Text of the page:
More children getting help from mental health services
More children and young people in Scotland are being seen by mental health professionals.
New statistics show the number using services has risen by nearly a third in the last two years.
There were 4,642 children and young people seen in the quarter ending June 2016, compared to 3,560 in the same period in 2014. That was a rise of 30%.
A team led by Health Improvement Scotland is working in some of the board areas with the longest waits.
For adult psychological therapies, there were 12,779 people seen in the quarter, with 81.2% seen within 18 weeks.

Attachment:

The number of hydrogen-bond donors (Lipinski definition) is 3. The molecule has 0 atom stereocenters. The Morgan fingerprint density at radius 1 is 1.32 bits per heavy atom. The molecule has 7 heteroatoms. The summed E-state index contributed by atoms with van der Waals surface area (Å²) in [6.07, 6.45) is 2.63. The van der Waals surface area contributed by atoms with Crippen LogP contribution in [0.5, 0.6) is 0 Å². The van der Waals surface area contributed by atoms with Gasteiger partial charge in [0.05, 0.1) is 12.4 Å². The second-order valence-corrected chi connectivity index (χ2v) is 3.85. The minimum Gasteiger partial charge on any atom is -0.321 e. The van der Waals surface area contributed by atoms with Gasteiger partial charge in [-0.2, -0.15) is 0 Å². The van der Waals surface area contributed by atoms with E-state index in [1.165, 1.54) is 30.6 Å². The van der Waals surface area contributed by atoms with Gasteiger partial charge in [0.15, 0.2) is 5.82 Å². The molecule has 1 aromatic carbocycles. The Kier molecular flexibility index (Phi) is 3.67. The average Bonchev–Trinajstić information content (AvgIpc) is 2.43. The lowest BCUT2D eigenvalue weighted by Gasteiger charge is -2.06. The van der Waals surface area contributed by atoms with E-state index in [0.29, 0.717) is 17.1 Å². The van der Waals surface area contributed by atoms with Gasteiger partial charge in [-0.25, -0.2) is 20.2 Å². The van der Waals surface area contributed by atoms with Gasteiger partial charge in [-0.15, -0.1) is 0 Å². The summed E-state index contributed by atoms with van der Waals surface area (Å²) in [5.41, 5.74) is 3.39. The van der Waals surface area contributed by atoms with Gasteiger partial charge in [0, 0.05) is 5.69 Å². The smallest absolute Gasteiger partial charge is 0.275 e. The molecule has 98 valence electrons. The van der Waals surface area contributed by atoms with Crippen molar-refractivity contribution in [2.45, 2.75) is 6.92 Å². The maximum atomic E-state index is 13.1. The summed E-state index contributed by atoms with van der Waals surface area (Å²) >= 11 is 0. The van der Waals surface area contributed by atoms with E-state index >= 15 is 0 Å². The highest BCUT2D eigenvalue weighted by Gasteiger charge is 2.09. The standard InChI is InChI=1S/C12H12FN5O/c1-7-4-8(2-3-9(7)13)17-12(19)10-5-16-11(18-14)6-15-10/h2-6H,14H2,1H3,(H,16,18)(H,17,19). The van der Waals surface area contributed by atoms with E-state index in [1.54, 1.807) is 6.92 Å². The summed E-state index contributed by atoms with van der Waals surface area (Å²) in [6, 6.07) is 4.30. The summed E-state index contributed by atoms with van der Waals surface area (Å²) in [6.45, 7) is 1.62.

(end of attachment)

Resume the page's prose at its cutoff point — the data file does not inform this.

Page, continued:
Workforce statistics also show the number of psychologists working in Child and Adolescent Mental Health Services (CAMHS) has more than doubled since 2007.
Maureen Watt, Minister for Mental Health, said: "The continued and substantial increase in demand for child and adolescent mental health services clearly show that in the past there were far too many children who were unseen and whose need was unmet for far too long.
"To respond to this we have doubled the number of psychologists working in CAMHS. We are also investing an additional £150m over five years, and will be publishing a new mental health strategy at the end of the year.
"I have been clear with boards that any falls in performance towards the challenging 90% target, or children experiencing long waits, is simply not good enough."
A spokesman for Healthcare Improvement Scotland said a team was working with mental health teams to improve access and reduce waiting times.